Behind the Music: Amy Winehouse’s capsule collection for Fred Perry will roll out as planned
By now, we’ve all heard about the untimely demise of favourite soul sister Amy Winehouse, but if the unending RIPs and “too soon” spouting on Twitter (or, the Internet at large) are any indication, the world isn’t ready to let the troubled singer rest. It is often remarked that the value of art increases after an artist’s death, so why can’t the same be said for fashion (it certainly didn’t hurt sales of Alexander McQueen)? Fred Perry announced today that the fall/winter 2011 capsule collection Winehouse collaborated on will continue to roll out at Fred Perry’s flagship store at 964 Queen St. W. by (the full collection should be in by Sept. 1), and Mitch Winehouse, Amy’s father, says any money the family makes from the endeavour will go directly to the Amy Winehouse Foundation.
One thought on “Behind the Music: Amy Winehouse’s capsule collection for Fred Perry will roll out as planned”
I still say the jury is still out on poor Amy as no results have come back to confirm in the end she was under the influence narcotics wise. She was more than a ‘troubled’ singer as some put it, Amy was a human being like all of us perhaps a bit misguided but her heart was in the right place and none of us have the right to judge her otherwise.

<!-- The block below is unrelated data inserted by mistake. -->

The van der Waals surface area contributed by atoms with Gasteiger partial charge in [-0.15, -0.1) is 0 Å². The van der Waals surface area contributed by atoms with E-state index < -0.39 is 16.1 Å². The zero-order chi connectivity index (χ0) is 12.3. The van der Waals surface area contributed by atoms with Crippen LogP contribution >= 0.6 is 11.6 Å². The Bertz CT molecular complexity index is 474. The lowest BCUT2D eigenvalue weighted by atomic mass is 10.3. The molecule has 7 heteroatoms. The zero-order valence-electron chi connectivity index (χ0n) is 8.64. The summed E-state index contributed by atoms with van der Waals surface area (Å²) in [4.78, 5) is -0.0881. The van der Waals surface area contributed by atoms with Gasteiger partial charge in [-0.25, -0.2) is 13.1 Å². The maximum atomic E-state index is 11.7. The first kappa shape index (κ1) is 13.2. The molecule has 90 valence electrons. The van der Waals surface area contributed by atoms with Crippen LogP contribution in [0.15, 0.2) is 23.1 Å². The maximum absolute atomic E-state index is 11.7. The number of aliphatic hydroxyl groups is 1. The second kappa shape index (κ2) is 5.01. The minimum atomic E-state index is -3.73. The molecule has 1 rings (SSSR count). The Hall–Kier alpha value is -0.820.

Amy Winehouse brought heart, soul and her love of music and writing to the world and the press trashed her relentlessly in opportunistic moments. Her writing talents were far and above what you would expect from a young person these days is rare and she opened the doors for many other enterprising young jazz and soul musicians the world over to make this music more appealing to young people and keep it alive for future generations.
As I will continue to ignore nasty and ignorant comments about her personal and public life I will also continue to adore her sense of humour in her music as well as her soulful voice will live on forever for her fans.
As for the article above it is nice that funds will be raised but wish that people wouldn’t use her name to sell themselves or their products and just donate privately.
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